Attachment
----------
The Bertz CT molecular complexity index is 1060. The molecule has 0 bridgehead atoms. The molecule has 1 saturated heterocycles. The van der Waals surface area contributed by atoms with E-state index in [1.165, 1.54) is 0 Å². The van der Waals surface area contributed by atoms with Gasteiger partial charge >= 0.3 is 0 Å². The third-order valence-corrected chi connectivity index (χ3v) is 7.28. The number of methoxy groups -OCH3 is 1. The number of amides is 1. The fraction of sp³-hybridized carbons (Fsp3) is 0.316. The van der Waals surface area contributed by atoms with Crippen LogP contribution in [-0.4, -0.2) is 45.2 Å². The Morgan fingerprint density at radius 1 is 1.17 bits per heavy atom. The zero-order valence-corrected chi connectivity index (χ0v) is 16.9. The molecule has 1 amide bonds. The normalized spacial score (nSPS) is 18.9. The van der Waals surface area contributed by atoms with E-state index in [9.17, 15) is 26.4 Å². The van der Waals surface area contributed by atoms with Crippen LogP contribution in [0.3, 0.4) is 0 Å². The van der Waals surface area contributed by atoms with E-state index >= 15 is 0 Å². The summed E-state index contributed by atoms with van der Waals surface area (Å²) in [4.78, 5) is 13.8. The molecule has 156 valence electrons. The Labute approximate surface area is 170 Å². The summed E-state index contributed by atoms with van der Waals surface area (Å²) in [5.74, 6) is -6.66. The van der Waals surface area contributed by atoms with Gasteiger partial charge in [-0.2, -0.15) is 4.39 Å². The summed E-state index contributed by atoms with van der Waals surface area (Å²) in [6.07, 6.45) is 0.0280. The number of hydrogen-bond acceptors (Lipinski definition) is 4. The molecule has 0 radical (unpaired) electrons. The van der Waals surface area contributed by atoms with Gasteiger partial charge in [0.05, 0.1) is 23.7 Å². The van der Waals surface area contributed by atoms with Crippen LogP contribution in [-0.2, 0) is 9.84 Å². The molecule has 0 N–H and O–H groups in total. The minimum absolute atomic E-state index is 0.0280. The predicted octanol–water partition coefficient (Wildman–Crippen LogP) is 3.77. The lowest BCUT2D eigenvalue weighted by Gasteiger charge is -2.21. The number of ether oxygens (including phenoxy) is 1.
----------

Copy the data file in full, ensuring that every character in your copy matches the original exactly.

The Bertz CT molecular complexity index is 1060. The molecule has 0 bridgehead atoms. The molecule has 1 saturated heterocycles. The van der Waals surface area contributed by atoms with E-state index in [1.165, 1.54) is 0 Å². The van der Waals surface area contributed by atoms with Gasteiger partial charge >= 0.3 is 0 Å². The third-order valence-corrected chi connectivity index (χ3v) is 7.28. The number of methoxy groups -OCH3 is 1. The number of amides is 1. The fraction of sp³-hybridized carbons (Fsp3) is 0.316. The van der Waals surface area contributed by atoms with Crippen LogP contribution in [-0.4, -0.2) is 45.2 Å². The Morgan fingerprint density at radius 1 is 1.17 bits per heavy atom. The zero-order valence-corrected chi connectivity index (χ0v) is 16.9. The molecule has 1 amide bonds. The normalized spacial score (nSPS) is 18.9. The van der Waals surface area contributed by atoms with E-state index in [9.17, 15) is 26.4 Å². The van der Waals surface area contributed by atoms with Crippen LogP contribution in [0.3, 0.4) is 0 Å². The van der Waals surface area contributed by atoms with E-state index >= 15 is 0 Å². The summed E-state index contributed by atoms with van der Waals surface area (Å²) in [4.78, 5) is 13.8. The molecule has 156 valence electrons. The Labute approximate surface area is 170 Å². The summed E-state index contributed by atoms with van der Waals surface area (Å²) in [5.74, 6) is -6.66. The van der Waals surface area contributed by atoms with Gasteiger partial charge in [-0.2, -0.15) is 4.39 Å². The summed E-state index contributed by atoms with van der Waals surface area (Å²) in [6.07, 6.45) is 0.0280. The number of hydrogen-bond acceptors (Lipinski definition) is 4. The molecule has 0 radical (unpaired) electrons. The van der Waals surface area contributed by atoms with Gasteiger partial charge in [0.05, 0.1) is 23.7 Å². The van der Waals surface area contributed by atoms with Crippen LogP contribution in [-0.2, 0) is 9.84 Å². The molecule has 0 N–H and O–H groups in total. The minimum absolute atomic E-state index is 0.0280. The predicted octanol–water partition coefficient (Wildman–Crippen LogP) is 3.77. The lowest BCUT2D eigenvalue weighted by Gasteiger charge is -2.21. The number of ether oxygens (including phenoxy) is 1.